hcg and suppression
- 06-19-2004, 02:11 AM
- 06-19-2004, 02:25 AM
- 06-19-2004, 04:48 AM
I don't think that anything will prevent suppression except abstinance from using gear. Ancilliaries are only used to help with recovery as Matt has stated.
06-19-2004, 12:13 PM
I think the best way to explain it is that supplemental test (AS, PH) will cause shutdown via hpta disruption. In lay terms, one's gonads become inactive over the course of the cycle.
HCG itself does cause suppression, but it mimics LH, which keeps the gonads "primed" and functioning during a cycle....... I.E. they won't shrink from disuse.
Part of the problem over a long cycle is bringing the gonads back to full size and production. While Clomid and Nolva cause the hpta to begin the process of recovery, generall speaking, the longer the gonads have been in a state of disuse, and the more they've atrophied, the longer it takes to fully recover. I've known guys who have been on AS for so long (25 years ago, long before the days of hcg, clomid and nolva) they literally could not find their gonads they atrophied so badly.
I personally feel a lot better while taking hcg. While Nolva works well for me, it's that period of 1-2 weeks of waiting for it to restart production that I feel like crap. In my case, HCG goes a long way toward helping me retain more from a cycle. But some guys don't like it for one reason or another. Like everything else in life, your mileage will vary.
06-19-2004, 12:40 PM
HCG won't suppress by itself. It has 2 feedback loops (short and long) but it seems one doens't exert its effects in humans (as it did in animals). It was once thought that since it does mimic LH and your supplying the body with an exogneous hormone that suppression will occur but in recent studies they clarify the difference between previous studies.
Endogenous luteinizing hormone surges following administration of human chorionic gonadotropin: further evidence for lack of loop feedback in humans.
Nader S, Berkowitz AS.
Department of Obstetrics, Gynecology and Reproductive Sciences, University of Texas Medical School, Houston 77030.
The existence of inhibitory short- and ultrashort-loop feedback mechanisms for luteinizing hormone (LH), while documented in animals, has been questioned in humans. Since human chorionic gonadotropin (hCG) binds to LH receptors but can be distinguished from LH in immunoassays, it is possible to identify LH surges in the face of exogenously administered hCG. The present study demonstrates LH surges at midcycle in normal volunteers and in women undergoing controlled ovarian hyperstimulation, given hCG. This provides further evidence for lack of loop feedback control of LH secretion in humans.
Inability to demonstrate an ultrashort loop feedback mechanism for luteinizing hormone in humans.
Kyle CV, Griffin J, Jarrett A, Odell WD.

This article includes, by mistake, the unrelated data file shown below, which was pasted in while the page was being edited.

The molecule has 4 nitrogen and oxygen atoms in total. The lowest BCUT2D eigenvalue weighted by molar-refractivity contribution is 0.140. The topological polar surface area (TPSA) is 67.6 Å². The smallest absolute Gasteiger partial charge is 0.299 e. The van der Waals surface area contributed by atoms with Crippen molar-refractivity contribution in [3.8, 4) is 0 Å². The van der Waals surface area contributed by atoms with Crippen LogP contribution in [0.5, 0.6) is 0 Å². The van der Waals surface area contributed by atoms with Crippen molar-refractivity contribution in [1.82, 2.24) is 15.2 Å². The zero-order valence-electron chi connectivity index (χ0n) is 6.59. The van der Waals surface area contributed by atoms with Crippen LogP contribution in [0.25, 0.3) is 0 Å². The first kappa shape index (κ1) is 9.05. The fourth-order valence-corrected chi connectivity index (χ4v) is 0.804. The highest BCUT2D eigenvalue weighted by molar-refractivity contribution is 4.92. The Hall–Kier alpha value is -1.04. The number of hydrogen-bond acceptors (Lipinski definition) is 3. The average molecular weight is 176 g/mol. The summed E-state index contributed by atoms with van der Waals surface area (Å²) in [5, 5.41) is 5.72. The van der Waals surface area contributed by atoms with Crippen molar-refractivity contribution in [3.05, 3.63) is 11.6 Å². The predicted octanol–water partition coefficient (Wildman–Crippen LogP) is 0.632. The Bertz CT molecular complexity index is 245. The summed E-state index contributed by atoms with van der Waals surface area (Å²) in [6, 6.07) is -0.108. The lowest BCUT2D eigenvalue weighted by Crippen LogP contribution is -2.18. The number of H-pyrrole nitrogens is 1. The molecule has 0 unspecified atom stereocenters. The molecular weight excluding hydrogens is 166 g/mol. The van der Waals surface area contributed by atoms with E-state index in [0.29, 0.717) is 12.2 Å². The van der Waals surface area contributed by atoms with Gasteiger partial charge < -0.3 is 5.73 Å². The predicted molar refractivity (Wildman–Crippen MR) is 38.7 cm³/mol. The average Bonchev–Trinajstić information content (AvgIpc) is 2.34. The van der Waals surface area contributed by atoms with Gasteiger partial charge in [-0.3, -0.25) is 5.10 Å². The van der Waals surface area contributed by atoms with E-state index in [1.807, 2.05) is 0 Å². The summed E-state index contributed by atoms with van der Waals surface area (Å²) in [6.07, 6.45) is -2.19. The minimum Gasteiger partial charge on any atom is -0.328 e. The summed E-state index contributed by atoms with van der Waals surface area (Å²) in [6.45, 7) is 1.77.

Department of Internal Medicine, University of Utah School of Medicine, Salt Lake City 84132.
hCG has biological properties similar to those of LH, but can be measured separately from LH by current radioimmunometric assays. To investigate the possible existence of an autoregulatory mechanism for LH in humans, we compared the basal LH concentrations and the LH response to a GnRH stimulus with and without prior administration of hCG. On two separate occasions, at least 1 week apart, six normal (eugonadal) males and six normal postmenopausal females were given, in random order, either 10,000 IU hCG or saline followed by iv injection of a 200-micrograms bolus of GnRH. Blood samples were then taken 30, 60, 90, 120, 180, 240, and 300 min after GnRH. Serum concentrations of LH and hCG were measured at each time by two monoclonal antibody sandwich assays developed in our laboratory. After exogenous hCG, serum hCG concentrations rose rapidly to 200-500 IU/L (15,000-35,000 pg/mL) in both the men and women, remaining at this high level throughout the study. In the men, sex steroid concentrations did not change in response to the hCG during the 9 study hours. Compared to saline-treated controls, hCG had no significant effect in either men or postmenopausal women on the basal LH concentration or the response to a GnRH bolus, as determined by peak response and area under the LH/time curve between 0-300 min after GnRH. We conclude that an ultrashort loop feedback mechanism for LH on its own secretion does not exist in humans, as assessed by the present protocol.
It seems that the trouble with HCG is when your suppressed but the use of androgerns has discontinued (initial PCT). This might cause a prolonged suppression initially but the long term results are probably better response from the testes to increased LH. Bottom line? Use during your cycle.
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